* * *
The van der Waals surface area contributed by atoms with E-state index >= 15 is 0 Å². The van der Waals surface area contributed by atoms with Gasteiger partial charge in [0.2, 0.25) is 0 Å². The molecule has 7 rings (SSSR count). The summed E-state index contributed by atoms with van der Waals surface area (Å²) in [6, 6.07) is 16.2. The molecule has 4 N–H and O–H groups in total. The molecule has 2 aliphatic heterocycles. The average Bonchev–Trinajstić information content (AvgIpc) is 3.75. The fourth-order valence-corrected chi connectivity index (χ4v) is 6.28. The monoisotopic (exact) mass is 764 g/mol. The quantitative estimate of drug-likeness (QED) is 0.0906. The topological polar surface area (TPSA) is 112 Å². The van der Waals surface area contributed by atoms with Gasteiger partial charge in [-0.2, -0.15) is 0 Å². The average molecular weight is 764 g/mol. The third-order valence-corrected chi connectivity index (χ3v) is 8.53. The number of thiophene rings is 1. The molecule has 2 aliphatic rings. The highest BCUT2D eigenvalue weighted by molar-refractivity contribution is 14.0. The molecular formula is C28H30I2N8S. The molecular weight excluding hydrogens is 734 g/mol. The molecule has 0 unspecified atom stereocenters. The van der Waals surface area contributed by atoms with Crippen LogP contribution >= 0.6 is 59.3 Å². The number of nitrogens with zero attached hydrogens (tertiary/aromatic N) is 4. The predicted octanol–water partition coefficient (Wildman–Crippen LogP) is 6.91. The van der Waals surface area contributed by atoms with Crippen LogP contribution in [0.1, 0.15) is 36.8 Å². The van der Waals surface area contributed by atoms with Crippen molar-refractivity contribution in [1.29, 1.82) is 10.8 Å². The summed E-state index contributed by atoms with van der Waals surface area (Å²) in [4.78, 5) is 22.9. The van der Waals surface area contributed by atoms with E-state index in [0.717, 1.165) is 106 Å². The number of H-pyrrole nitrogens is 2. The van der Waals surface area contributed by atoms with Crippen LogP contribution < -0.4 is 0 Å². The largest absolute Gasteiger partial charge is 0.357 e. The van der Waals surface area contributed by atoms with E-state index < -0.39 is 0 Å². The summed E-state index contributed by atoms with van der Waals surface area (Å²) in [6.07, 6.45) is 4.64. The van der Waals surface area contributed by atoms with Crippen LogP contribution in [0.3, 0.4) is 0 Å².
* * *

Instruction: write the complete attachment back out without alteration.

The van der Waals surface area contributed by atoms with E-state index >= 15 is 0 Å². The van der Waals surface area contributed by atoms with Gasteiger partial charge in [0.2, 0.25) is 0 Å². The molecule has 7 rings (SSSR count). The summed E-state index contributed by atoms with van der Waals surface area (Å²) in [6, 6.07) is 16.2. The molecule has 4 N–H and O–H groups in total. The molecule has 2 aliphatic heterocycles. The average Bonchev–Trinajstić information content (AvgIpc) is 3.75. The fourth-order valence-corrected chi connectivity index (χ4v) is 6.28. The monoisotopic (exact) mass is 764 g/mol. The quantitative estimate of drug-likeness (QED) is 0.0906. The topological polar surface area (TPSA) is 112 Å². The van der Waals surface area contributed by atoms with Gasteiger partial charge in [-0.2, -0.15) is 0 Å². The average molecular weight is 764 g/mol. The third-order valence-corrected chi connectivity index (χ3v) is 8.53. The number of thiophene rings is 1. The molecule has 2 aliphatic rings. The highest BCUT2D eigenvalue weighted by molar-refractivity contribution is 14.0. The molecular formula is C28H30I2N8S. The molecular weight excluding hydrogens is 734 g/mol. The molecule has 0 unspecified atom stereocenters. The van der Waals surface area contributed by atoms with Crippen LogP contribution >= 0.6 is 59.3 Å². The number of nitrogens with zero attached hydrogens (tertiary/aromatic N) is 4. The predicted octanol–water partition coefficient (Wildman–Crippen LogP) is 6.91. The van der Waals surface area contributed by atoms with Crippen LogP contribution in [0.1, 0.15) is 36.8 Å². The van der Waals surface area contributed by atoms with Crippen molar-refractivity contribution in [1.29, 1.82) is 10.8 Å². The summed E-state index contributed by atoms with van der Waals surface area (Å²) in [4.78, 5) is 22.9. The van der Waals surface area contributed by atoms with E-state index in [0.717, 1.165) is 106 Å². The number of H-pyrrole nitrogens is 2. The van der Waals surface area contributed by atoms with Crippen LogP contribution < -0.4 is 0 Å². The largest absolute Gasteiger partial charge is 0.357 e. The van der Waals surface area contributed by atoms with E-state index < -0.39 is 0 Å². The summed E-state index contributed by atoms with van der Waals surface area (Å²) in [6.07, 6.45) is 4.64. The van der Waals surface area contributed by atoms with Crippen LogP contribution in [0.3, 0.4) is 0 Å².